The most important mountain rivers in the Erzgebirge/Vogtland Nature Park are the Weiße Elster (White Elster), the Göltzsch, and the Zwickau Mulde and Freiberg Mulde including the Zschopau and Flöha tributaries. Over a thousand years of erosion, they have carved wild, romantic valleys and gorges deep into the landscape. We find these on the sides of the Elster at Pirk, in the Schwarzwassertal and Preßnitztal valleys, and in many other stunning areas. Nearly all the region’s streams and rivers flow northwards following the incline of the mountains. However, the Zwota (Svatava) and Rote Pfütze tributaries are notable exceptions.
Although some mountain streams are naturally acidic as a result of their origins in the upland moors, the overall increase in the acidity of the watercourses is becoming an ever-greater problem for the region. Recent research shows that the pH value of the water has been dropping consistently over the past decades. In addition to acid rain, which is primarily caused by the brown coal power plants in the Most Basin in the Czech Republic and nitrogen oxide emissions from countless vehicles, the problem is compounded by the extensive spruce stands in the forested regions of the mountains. The needles lost by the spruce trees do not decompose easily. This leads to soil rich in humic acid, which is flushed into the watercourses. This naturally has an effect on the animals in the water. Trout used to be a common sight in the Schwarzwasser river from Johanngeorgenstadt onwards, but nowadays they have long since disappeared.
Particularly when the snow melts, mass fish dieoffs are recorded near the Neunzehnhain dams due to the sudden reduction in the pH value of the water. And it is not only fish that are affected; many invertebrates such as stoneflies, caddis flies and mayflies suffer as a result of this trend.
Stabilising the ratio of pH values is critical to preserving these characteristic habitats in the long term – and to ensuring good-quality drinking water. In addition to lasting reductions of SO2 and NOx emissions, establishing diverse forests with a high proportion of deciduous trees is a crucial requirement. The example of the bodies of water in the mountains demonstrates particularly clearly the diverse connections and interrelationships in the ecosystem – and the need to interact with these natural assets thoughtfully and responsibly.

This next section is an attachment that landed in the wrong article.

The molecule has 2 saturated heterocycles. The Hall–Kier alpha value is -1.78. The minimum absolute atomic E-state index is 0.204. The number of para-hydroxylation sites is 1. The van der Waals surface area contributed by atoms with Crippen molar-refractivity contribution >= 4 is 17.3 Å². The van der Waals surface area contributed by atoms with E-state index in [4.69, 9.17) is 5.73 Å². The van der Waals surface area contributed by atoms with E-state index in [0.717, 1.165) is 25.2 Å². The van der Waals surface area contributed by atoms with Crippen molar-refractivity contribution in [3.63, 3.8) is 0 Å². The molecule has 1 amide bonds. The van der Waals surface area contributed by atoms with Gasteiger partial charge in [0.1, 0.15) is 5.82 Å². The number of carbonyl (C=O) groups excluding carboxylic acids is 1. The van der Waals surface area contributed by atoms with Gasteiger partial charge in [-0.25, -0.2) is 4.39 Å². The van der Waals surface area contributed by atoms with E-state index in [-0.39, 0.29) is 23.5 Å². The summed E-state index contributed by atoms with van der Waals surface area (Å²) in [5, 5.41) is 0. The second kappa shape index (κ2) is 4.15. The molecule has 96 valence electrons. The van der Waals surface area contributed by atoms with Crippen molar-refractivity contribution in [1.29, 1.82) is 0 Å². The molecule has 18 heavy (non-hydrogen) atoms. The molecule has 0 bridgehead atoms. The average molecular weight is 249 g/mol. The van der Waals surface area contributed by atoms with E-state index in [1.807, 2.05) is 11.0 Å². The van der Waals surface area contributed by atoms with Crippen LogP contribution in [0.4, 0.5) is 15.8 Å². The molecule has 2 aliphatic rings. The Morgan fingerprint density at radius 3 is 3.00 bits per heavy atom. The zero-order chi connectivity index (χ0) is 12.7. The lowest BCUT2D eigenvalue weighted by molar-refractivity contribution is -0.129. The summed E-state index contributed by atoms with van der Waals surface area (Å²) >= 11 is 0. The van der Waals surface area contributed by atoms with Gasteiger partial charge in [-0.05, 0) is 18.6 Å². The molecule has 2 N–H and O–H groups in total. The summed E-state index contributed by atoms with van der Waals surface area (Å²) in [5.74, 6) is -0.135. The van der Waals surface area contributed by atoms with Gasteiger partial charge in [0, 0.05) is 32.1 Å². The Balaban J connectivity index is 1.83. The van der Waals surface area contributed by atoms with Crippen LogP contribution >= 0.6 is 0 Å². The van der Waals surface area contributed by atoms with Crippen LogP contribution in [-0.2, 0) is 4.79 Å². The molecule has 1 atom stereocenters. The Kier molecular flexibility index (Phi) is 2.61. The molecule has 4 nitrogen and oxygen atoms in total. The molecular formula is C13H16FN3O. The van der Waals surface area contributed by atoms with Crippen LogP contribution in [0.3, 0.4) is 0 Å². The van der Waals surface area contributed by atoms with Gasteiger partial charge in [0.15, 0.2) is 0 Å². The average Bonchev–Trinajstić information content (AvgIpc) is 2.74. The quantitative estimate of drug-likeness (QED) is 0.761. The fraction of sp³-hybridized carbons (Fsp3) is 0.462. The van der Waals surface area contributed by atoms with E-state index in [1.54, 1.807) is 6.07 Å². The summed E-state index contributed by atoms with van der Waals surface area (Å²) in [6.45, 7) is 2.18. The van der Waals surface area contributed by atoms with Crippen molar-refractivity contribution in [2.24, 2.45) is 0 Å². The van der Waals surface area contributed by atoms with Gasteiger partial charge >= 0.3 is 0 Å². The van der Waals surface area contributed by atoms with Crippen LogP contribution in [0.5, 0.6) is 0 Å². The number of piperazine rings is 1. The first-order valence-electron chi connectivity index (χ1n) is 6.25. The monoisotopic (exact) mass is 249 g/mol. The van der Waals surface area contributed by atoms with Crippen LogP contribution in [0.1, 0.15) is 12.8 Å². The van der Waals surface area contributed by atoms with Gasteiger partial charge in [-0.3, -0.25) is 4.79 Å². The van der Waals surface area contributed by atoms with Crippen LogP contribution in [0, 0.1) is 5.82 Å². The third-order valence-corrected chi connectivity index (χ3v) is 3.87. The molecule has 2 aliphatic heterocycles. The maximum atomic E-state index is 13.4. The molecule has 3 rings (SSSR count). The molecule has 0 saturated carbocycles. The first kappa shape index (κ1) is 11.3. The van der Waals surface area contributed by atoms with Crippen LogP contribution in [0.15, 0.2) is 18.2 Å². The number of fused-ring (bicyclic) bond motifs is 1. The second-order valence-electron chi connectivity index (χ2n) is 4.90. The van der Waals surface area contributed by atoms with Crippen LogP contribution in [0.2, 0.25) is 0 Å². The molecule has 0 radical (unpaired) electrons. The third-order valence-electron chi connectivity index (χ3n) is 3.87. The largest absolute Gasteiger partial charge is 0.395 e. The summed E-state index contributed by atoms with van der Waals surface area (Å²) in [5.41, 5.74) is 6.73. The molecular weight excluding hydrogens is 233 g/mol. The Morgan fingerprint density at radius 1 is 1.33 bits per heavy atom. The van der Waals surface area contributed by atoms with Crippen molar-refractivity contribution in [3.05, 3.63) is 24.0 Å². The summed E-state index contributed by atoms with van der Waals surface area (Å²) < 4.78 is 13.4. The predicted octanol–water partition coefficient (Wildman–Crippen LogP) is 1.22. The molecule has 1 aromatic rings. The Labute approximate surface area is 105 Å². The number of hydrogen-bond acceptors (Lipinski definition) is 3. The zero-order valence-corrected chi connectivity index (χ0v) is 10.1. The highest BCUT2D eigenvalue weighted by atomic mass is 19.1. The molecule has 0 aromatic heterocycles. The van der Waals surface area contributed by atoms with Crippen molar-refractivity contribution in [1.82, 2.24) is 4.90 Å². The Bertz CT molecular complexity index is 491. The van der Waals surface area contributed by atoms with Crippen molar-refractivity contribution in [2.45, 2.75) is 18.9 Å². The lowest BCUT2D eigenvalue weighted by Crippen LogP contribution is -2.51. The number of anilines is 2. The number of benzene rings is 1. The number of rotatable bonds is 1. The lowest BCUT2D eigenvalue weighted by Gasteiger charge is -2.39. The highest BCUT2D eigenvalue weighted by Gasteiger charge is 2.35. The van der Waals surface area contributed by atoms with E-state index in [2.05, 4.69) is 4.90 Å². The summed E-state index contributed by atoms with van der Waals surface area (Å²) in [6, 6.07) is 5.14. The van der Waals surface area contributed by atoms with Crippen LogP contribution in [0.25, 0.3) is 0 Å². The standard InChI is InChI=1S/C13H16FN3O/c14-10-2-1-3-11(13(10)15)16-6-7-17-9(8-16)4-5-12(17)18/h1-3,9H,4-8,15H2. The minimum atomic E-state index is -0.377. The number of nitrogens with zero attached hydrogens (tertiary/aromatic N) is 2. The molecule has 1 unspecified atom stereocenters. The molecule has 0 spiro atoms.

The Zwota (Svatava) is the only mountain stream on the Saxon side to flow southwards towards the Eger (Ohře) from its headwater regions between Markneukirchen and Schöneck. Another geographical feature is worth mentioning here. The source of the Rote Pfütze river lies outside the nature park at the edge of the Geyersche Platte plateau between the Fuchsstein and Hundsrücken mountains. After it joins the Wolfersbach, it flows south towards the mountain ridge before turning to the east from the Untere Brünlasmühle mill. After approximately 12 kilometres, it reaches the nature park and flows into the Zschopau river in the meadows around Schlettau. From a geographical perspective, the valley of the Rote Pfütze creates a bridge between the mountainous Geyersche Platte and the upper mountain regions. This is yet another reason why this region could become part of the nature park in the future.
You can find further information about Saxony’s watercourses on the following website:
Information on the endangered freshwater pearl mussel can be found here:
Author: Brockhaus, Thomas (1997): “Der Naturpark als Wasserspeicher” IN: Unser Naturpark Erzgebirge / Vogtland, Dresden